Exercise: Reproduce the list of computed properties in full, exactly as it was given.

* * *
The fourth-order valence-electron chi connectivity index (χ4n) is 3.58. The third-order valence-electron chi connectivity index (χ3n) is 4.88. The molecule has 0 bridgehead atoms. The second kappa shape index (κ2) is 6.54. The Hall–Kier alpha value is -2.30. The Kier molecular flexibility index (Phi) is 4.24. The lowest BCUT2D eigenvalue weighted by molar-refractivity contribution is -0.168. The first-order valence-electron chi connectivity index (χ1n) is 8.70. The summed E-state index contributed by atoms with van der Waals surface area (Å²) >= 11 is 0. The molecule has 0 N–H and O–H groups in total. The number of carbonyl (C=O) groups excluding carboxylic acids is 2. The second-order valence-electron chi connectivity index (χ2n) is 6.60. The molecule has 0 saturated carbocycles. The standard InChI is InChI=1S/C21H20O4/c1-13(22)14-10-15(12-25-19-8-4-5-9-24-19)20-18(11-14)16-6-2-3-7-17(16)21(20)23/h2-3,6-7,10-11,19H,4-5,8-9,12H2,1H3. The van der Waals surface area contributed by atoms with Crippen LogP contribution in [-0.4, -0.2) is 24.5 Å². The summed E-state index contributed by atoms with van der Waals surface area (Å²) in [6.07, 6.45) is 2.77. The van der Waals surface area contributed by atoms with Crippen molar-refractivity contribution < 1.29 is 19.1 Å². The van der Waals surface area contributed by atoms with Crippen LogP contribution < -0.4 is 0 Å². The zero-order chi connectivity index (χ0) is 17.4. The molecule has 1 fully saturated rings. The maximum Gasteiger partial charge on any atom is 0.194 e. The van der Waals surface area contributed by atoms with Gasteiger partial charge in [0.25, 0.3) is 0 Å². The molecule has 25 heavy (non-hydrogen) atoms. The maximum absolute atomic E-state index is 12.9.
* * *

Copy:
The fourth-order valence-electron chi connectivity index (χ4n) is 3.58. The third-order valence-electron chi connectivity index (χ3n) is 4.88. The molecule has 0 bridgehead atoms. The second kappa shape index (κ2) is 6.54. The Hall–Kier alpha value is -2.30. The Kier molecular flexibility index (Phi) is 4.24. The lowest BCUT2D eigenvalue weighted by molar-refractivity contribution is -0.168. The first-order valence-electron chi connectivity index (χ1n) is 8.70. The summed E-state index contributed by atoms with van der Waals surface area (Å²) >= 11 is 0. The molecule has 0 N–H and O–H groups in total. The number of carbonyl (C=O) groups excluding carboxylic acids is 2. The second-order valence-electron chi connectivity index (χ2n) is 6.60. The molecule has 0 saturated carbocycles. The standard InChI is InChI=1S/C21H20O4/c1-13(22)14-10-15(12-25-19-8-4-5-9-24-19)20-18(11-14)16-6-2-3-7-17(16)21(20)23/h2-3,6-7,10-11,19H,4-5,8-9,12H2,1H3. The van der Waals surface area contributed by atoms with Crippen LogP contribution in [-0.4, -0.2) is 24.5 Å². The summed E-state index contributed by atoms with van der Waals surface area (Å²) in [6.07, 6.45) is 2.77. The van der Waals surface area contributed by atoms with Crippen molar-refractivity contribution < 1.29 is 19.1 Å². The van der Waals surface area contributed by atoms with Crippen LogP contribution < -0.4 is 0 Å². The zero-order chi connectivity index (χ0) is 17.4. The molecule has 1 fully saturated rings. The maximum Gasteiger partial charge on any atom is 0.194 e. The van der Waals surface area contributed by atoms with Gasteiger partial charge in [0.25, 0.3) is 0 Å². The molecule has 25 heavy (non-hydrogen) atoms. The maximum absolute atomic E-state index is 12.9.